“Professor Jekyll and Miss Hyde” Reconfigures a Classic Story for a Post-MeToo World

By adapting the story for the 21st century and transporting it to a college campus, playwright William Thomas Berk—Theatre Berk’s producer—has created a brutal and potent form of entertainment.

Professor Jekyll and Miss Hyde (Cloud City Photography)

Theatre Berk’s Professor Jekyll and Miss Hyde stars a cast of ferociously fascinating characters, but we don’t hear them at the start of the play. Instead, we hear Dr. Christine Blasey Ford during the confirmation hearings for Supreme Court nominee Brett Kavanaugh—her voice shaking as she recalls him sexually assaulting her in high school—and Kavanaugh’s wrathful defense.

It’s a bold beginning—and a declaration that Professor Jekyll and Miss Hyde will borrow from both Dr. Jekyll and Mr. Hyde author Robert Louis Stevenson and Me Too movement founder Tarana Burke. Unlike Burke, however, professor Mary Jekyll (Kate Faye Cummings) believes that words are useless against sex offenders. She prefers to use a knife.

By adapting Stevenson’s story for the 21st century and transporting it to a college campus, playwright William Thomas Berk—Theatre Berk’s producer—has created a brutal and potent form of entertainment. The play offers more questions than answers, but from start to finish, it remains confident in its ideas and brazenly, beautifully alive.

Professor Jekyll and Miss Hyde, directed by Shannon Walcott-Cluphf, introduces us to Daniel (Samuel Alexander Hawkins), a tenured professor. He has been accused of raping eight students, but that doesn’t stop him from going to a bar and coming on to Zelda Hyde, a mysterious woman who beguiles him by ordering a whiskey sour and agreeing to a night of no-consequences sex.

That’s the last time we see Daniel alive. Before he can receive a vaguely defined prize called “the Cullen Award,” he is stabbed to death. Is Zelda to blame? Perhaps, but she’s just one part of a mystery that deepens when the murder weapon is dropped on the doorstep of Bobbi Poole (Rachel Ladd), who works as an assistant to Mary Jekyll.

Professor Jekyll and Miss Hyde (Cloud City Photography)

It takes Bobbi a while to figure out the obvious—that Mary is Zelda. Her transformation is sparked by medical experiments with psychedelics, but it is clear that Zelda is not an aberration. Mary simultaneously fears Zelda and craves the exhilaration she experiences when she slays Daniel. The savage satisfaction of not giving a fuck is psychedelic in and of itself.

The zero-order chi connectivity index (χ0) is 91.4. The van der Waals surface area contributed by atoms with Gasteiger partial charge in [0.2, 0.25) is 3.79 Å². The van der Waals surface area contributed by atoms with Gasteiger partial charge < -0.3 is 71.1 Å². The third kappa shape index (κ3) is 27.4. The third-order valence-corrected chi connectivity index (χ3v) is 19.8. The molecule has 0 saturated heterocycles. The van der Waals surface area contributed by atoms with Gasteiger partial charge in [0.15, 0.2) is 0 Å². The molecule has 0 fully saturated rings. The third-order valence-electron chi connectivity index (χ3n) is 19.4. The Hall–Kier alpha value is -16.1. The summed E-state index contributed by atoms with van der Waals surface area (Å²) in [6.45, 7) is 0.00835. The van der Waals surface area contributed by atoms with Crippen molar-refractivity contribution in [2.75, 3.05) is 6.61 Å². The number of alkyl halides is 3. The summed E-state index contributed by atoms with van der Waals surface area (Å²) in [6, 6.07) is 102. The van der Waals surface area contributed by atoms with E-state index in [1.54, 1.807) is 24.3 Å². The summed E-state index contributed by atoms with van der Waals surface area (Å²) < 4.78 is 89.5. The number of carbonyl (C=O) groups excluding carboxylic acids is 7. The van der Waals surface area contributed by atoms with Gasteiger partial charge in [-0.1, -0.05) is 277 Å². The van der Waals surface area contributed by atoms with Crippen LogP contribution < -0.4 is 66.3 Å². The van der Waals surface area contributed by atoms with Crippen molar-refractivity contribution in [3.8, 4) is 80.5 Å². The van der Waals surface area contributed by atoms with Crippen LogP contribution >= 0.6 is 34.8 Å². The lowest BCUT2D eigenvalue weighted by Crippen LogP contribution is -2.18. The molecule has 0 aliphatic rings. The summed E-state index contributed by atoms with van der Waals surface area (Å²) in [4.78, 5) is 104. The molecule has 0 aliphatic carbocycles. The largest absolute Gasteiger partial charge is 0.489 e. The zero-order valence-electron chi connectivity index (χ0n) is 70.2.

When Mary becomes Zelda, she adopts a sleek, Louise Brooks-style wig, a clingy crimson dress and an imperious voice that sends a subzero chill through the theater. When Mary abruptly shouts, “You’re a dead fucking bitch!” you hear Mary vanish and Zelda emerge within the span of a few words—a seamless magic trick that is a testament to Cummings’ mastery of her multifaceted role.

While Professor Jekyll and Miss Hyde has the visceral force of a great horror film, it wants to do more than terrify us. The core of the play is the intellectual contest between Bobbi and Mary/Zelda—a battle that, depending on your perspective, is either a showdown between pragmatism and extremism or weakness and decisiveness.

Mary/Zelda rationalizes killing Daniel by arguing that the college was failing to protect its students from him. She’s not wrong—dean Joan Otteson (Shelley Tate) is startlingly indifferent to the allegations against Daniel—but Bobbi believes that altruistic intentions don’t justify murder.

Bobbi is also skeptical that the crimes Daniel may have committed cancel out his academic successes. She appreciates his work without forgiving his actions, a perspective that Professor Jekyll and Miss Hyde critiques without dismissing. It’s a pro-ambiguity play—and it argues that if Bobbi is willing to look for nuance in Daniel, she should do the same for Mary/Zelda.

Mary/Zelda has no interest in nuance—she believes that when it comes to sexual violence, America’s criminal justice system is so inadequate that she had no choice but to slay. It’s impossible to say how many people in the audience will agree, but her pessimism is all too understandable in a world populated by a seemingly endless supply of convicted and accused predators like Harvey Weinstein and Andrew Cuomo.

Professor Jekyll and Miss Hyde never definitively decides whether Zelda is a necessary evil—it’s a play haunted by stories yet to be told and ideas yet to be expressed. A provocateur of the finest order, Berk doesn’t want the play to settle comfortably into your soul. He wants it to churn and burn, leaving you wondering whether Zelda is too much and Bobbi is enough.

SEE IT: Professor Jekyll and Miss Hyde plays at Twilight Theater, 7517 N Brandon Ave., 503-816-2044, theatreberk.com/current-projects. 8 pm Friday-Saturday and 3 pm Sunday, through Nov. 28. $15.

Professor Jekyll and Miss Hyde (Cloud City Photography)

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